Crow Canyon

Teen camps, school groups, research program questions: Laura Brown at 970-564-4346 or [email protected]
Cultural Explorations questions: Tayler Hasbrouck at 800-422-8975 ext. 457, or [email protected]

Recent News

President’s Update – May 2021


We have so much to be grateful for this spring, and YOU are at the very top of our gratitude list. I am constantly moved by your contributions to our mission in the world, your participation in our webinars each week, the encouraging messages you send to our staff, and the donations you make that sustain us.

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Webinar Match Challenge


It has been just over a year since Crow Canyon launched the Discover Archaeology webinar series to stay connected with our wide community of learners at a distance. Fifty webinars later, this series is a powerful new tool to advance our mission and broaden our reach.

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Spring Newsletter


While 2020 was filled with unprecedented challenges, the staff and scholars at Crow Canyon Archaeological Center accomplished some amazing feats that furthered our mission.

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Mission Impact Moment


Sometimes it’s the little things that signal positive social change. We focus our public education efforts at Crow Canyon on raising awareness and understanding of American Indian culture, historical time depth, and contemporary vibrancy. It is important to our Native advisors and partners that we emphasize that archaeological sites are not seen as “ruins” by descendant communities. These sites are still inhabited by the spirits of the ancestors, and they are important to maintaining Native cultural continuity in the present and future.

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Crow Canyon Events

4CLS and The Hisatsinom Chapter of the Colorado Archaeological Society presents How Connected Was the Chaco World? A Social Network Perspective with Dr. Barbara Mills

Thursday, May 20th at 4 p.m. MDT

Using a social network approach, it is now possible to look at how the Chaco World was connected over its 300-year history in 50-year intervals. We will look at when Pueblo Bonito became central, the extent to which outlying great houses and great kivas were connected to each other and to Chaco Canyon, and the impact of the Aztec Complex’s ascendancy on the network.

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Revisiting Chaco Road Morphology and Meaning with Sean Field Registration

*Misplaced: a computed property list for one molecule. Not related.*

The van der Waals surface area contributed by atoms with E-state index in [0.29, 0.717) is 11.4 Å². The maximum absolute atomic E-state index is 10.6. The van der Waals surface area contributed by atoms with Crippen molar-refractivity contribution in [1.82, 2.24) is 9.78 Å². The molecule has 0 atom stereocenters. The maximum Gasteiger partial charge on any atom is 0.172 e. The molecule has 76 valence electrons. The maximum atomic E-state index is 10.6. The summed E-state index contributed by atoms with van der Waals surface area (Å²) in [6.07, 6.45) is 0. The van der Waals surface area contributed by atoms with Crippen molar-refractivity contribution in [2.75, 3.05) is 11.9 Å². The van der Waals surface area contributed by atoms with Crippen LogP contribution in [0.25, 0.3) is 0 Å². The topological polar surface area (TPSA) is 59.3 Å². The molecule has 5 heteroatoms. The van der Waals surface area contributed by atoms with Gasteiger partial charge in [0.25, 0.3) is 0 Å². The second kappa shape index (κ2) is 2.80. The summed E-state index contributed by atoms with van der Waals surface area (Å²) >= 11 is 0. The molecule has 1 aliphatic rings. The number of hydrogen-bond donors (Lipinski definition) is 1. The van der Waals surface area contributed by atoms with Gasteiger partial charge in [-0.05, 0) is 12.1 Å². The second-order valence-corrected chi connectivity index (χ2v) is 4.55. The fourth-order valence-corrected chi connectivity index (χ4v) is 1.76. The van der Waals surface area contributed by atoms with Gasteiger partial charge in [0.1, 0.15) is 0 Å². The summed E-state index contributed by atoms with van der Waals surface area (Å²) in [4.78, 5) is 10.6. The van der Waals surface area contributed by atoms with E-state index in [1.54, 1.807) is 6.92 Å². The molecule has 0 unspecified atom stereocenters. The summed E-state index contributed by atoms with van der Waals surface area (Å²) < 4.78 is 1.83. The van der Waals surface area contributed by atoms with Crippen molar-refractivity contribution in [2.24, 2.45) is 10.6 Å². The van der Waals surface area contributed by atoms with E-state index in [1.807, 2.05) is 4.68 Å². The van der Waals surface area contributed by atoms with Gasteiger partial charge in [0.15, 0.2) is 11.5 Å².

Thursday, May 27th at 4 p.m. MDT

Researchers are again turning their attention back to Chaco roads as a means of studying Chaco influence on the landscape scale. Sean Field presents new research on Chaco road morphology using remotely sensed data and revisits ideas of Chaco road utility by integrating ideas of timber importation and pilgrimage.

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Mimbres, the View from West Mexico: Aztatlán Cargo Systems and Figurative Bowl Traditions and their Influence on Classic Mimbres Ceramics, Worldview, and Social Change in Southwestern New Mexico with Dr. Michael Mathiowetz

Thursday, June 3rd at 4 p.m. MDT

Dr. Michael Mathiowetz discusses the views that Aztatlán cargo systems and “god bowls”—the antecedent of ethnographically documented Huichol cargo systems—probably served as an inspiration for Mimbres artistic traditions, worldview, and social change.

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Perishable Artifacts in the Bureau of Land Management’s Cerberus Collection: Bringing New Meaning to Unprovenienced Archaeological Materials with Dr. Laurie Webster & Diana Barg

Thursday, June 10th at 4 p.m. MDT

Currently, the BLM is working with non-Federal partner repositories across the region to curate the Cerberus Collection artifacts at museums nearest their origin to make them accessible to the local communities in areas from which they were removed. As part of this project, perishables specialist Laurie Webster worked with BLM archaeologist Diana Barg to identify and interpret 4,518 perishable artifacts.

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Projects & Partnerships


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